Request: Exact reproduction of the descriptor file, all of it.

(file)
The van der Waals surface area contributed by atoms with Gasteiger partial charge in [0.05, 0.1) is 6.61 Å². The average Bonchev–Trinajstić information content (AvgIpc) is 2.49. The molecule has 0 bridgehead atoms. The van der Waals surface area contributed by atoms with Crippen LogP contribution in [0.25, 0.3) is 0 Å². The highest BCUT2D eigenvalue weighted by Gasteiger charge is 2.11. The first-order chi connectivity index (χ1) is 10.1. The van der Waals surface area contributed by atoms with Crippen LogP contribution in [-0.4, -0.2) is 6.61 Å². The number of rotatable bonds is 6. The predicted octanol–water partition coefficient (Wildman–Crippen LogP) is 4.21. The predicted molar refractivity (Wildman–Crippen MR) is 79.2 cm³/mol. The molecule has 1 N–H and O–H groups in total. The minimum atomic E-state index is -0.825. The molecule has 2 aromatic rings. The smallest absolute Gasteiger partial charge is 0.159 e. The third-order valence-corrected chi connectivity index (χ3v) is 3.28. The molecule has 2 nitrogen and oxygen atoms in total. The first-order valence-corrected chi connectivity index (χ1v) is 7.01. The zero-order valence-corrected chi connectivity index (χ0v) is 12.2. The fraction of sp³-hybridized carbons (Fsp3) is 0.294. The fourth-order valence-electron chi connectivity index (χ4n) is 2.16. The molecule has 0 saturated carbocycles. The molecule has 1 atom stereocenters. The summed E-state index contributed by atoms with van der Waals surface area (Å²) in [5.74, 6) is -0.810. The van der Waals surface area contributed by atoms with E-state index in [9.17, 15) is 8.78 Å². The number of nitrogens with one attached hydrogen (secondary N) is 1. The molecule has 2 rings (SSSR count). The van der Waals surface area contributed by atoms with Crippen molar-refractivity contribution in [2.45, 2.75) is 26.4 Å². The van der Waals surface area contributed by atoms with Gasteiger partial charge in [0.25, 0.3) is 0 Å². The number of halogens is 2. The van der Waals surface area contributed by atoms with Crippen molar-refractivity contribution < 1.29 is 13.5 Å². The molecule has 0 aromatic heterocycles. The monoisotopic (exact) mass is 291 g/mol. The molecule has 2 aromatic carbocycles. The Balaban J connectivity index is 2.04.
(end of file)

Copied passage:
The van der Waals surface area contributed by atoms with Gasteiger partial charge in [0.05, 0.1) is 6.61 Å². The average Bonchev–Trinajstić information content (AvgIpc) is 2.49. The molecule has 0 bridgehead atoms. The van der Waals surface area contributed by atoms with Crippen LogP contribution in [0.25, 0.3) is 0 Å². The highest BCUT2D eigenvalue weighted by Gasteiger charge is 2.11. The first-order chi connectivity index (χ1) is 10.1. The van der Waals surface area contributed by atoms with Crippen LogP contribution in [-0.4, -0.2) is 6.61 Å². The number of rotatable bonds is 6. The predicted octanol–water partition coefficient (Wildman–Crippen LogP) is 4.21. The predicted molar refractivity (Wildman–Crippen MR) is 79.2 cm³/mol. The molecule has 1 N–H and O–H groups in total. The minimum atomic E-state index is -0.825. The molecule has 2 aromatic rings. The smallest absolute Gasteiger partial charge is 0.159 e. The third-order valence-corrected chi connectivity index (χ3v) is 3.28. The molecule has 2 nitrogen and oxygen atoms in total. The first-order valence-corrected chi connectivity index (χ1v) is 7.01. The zero-order valence-corrected chi connectivity index (χ0v) is 12.2. The fraction of sp³-hybridized carbons (Fsp3) is 0.294. The fourth-order valence-electron chi connectivity index (χ4n) is 2.16. The molecule has 0 saturated carbocycles. The molecule has 1 atom stereocenters. The summed E-state index contributed by atoms with van der Waals surface area (Å²) in [5.74, 6) is -0.810. The van der Waals surface area contributed by atoms with E-state index in [9.17, 15) is 8.78 Å². The number of nitrogens with one attached hydrogen (secondary N) is 1. The molecule has 2 rings (SSSR count). The van der Waals surface area contributed by atoms with Crippen molar-refractivity contribution in [2.45, 2.75) is 26.4 Å². The van der Waals surface area contributed by atoms with Gasteiger partial charge in [0.25, 0.3) is 0 Å². The number of halogens is 2. The van der Waals surface area contributed by atoms with Crippen molar-refractivity contribution < 1.29 is 13.5 Å². The molecule has 0 aromatic heterocycles. The monoisotopic (exact) mass is 291 g/mol. The molecule has 2 aromatic carbocycles. The Balaban J connectivity index is 2.04.